(according to ANN)
The end of the world has never looked so stupid.
First off, with a nineteen minute runtime, you don't have a lot of time to develop the characters. Skelter+Heaven doesn't even bother introducing them properly, instead, flashing character names and bios with still shots during the opening sequence, which, incidentally, features "Naked Heart", possibly the worst theme song ever recorded by Minori Chihara.
And, no, it doesn't get better. Any google image search could tell you that I'm not exaggerating an iota about the badly animated CGI giant squid. Now we all understand that Japan has a long-held obsession with tentacles, but that doesn't automatically make them a compelling, or remotely scary antagonistic force. So when the tentacles start flailing around and slapping around the good guys (generally fatally), it looks less like unstoppable evil, and more like these characters are too stupid to just get out of the damn way. ("WATCH OUT FOR THAT TENTACLE BEHIND YOU ... Oh, poor Midori!" *sob*) What's even funnier is that the girls' mecha are, in at least one synopsis, apparently referred to as "Battle Soles", which prompts me to ask which member of the staff has a foot fetish.
It doesn't particularly help that the CGI is so badly textured that it looks to all the world like Japan is being assaulted and/or defended by enormous vinyl figurines. Not that the 2D is much better - it's purely perfunctory at best, and both the openings and endings, normally the home of your best sequences, are essentially character art slideshows.
What's even more hilarious is the anticlimactic ending, where the lead girl (er, survivor?), Rin, is able to essentially talk the giant squid into self-destructing into squid paste, only for something like a zillion of them to show up a year later, with no hero team in sight. <3 THE END <3
The sad thing is that this isn't even particularly fun to mock. The storyline and script, using Aiden's words, are "about as derivative as a calculus textbook." Even at nineteen minutes it's a chore to watch, and you could probably fast-forward through half of it, or watch it with French or Polish or Swahili or Tocharian B subtitles and still pretty much end up with exactly the same result. You couldn't find more buncombe in North Carolina and they've got a whole county of it.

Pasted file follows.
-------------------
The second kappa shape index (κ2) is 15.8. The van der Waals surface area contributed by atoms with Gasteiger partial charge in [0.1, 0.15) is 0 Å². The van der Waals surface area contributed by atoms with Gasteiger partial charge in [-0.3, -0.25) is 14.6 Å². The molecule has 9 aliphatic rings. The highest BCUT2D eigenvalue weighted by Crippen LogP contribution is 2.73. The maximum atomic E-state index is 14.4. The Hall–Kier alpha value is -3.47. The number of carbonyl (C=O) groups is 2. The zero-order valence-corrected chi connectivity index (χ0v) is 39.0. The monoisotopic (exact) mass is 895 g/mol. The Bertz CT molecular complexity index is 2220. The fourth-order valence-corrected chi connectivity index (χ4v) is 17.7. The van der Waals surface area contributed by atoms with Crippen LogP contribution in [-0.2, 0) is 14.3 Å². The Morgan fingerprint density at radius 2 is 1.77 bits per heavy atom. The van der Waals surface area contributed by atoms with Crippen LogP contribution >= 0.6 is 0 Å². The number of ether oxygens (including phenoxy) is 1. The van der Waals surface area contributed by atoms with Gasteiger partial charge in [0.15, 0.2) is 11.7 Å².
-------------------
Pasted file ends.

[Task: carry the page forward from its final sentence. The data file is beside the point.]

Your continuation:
Skelter+Heaven was clearly intended as a promotional tool for the original work, which apparently features the main male character (who looks actionably identical to the protagonist of Sakura Taisen) dating the five-girl hero team and shacking up with one of them depending on affection levels and, ostensibly, whether or not they were able to dodge those giant squid tentacles. And thanks to this anime, I find I've never been less interested in a video game in my entire life, which means this title has succeeding in doing the complete opposite of its intended purpose. Whoops!
But that should've all been expected, because these are the same people who would bring us the equally embarrassing Mars of Destruction just a year after this one. Skelter's writer, Yoshiaki Sato, would go on to direct that piece of crap, and arguably the only role in the anime industry he hasn't thoroughly embarrassed himself in is playing the accordion in the soundtrack to .hack//SIGN.
About the best thing that can be said for Skelter+Heaven is that I got a fair number of laughs out of it; unfortunately it's not a comedy, but one of the greatest accidental tragedies of modern anime.
All Skelter, no Heaven. This is an abject failure of an anime that deserves every bit of its embarrassing reputation. — Carlos/Giancarla Ross
Recommended Audience: Well, there's violence, with character deaths and explosions, but it's so badly animated that it's pretty hard to call it explicit. The girls wear skimpy outfits. Probably the most offensive thing about this, though, is the plot - this is not recommended for anyone.
Version(s) Viewed: Digital source
Review Status: Full (1/1)
Skelter+Heaven © 2004 Idea Factory
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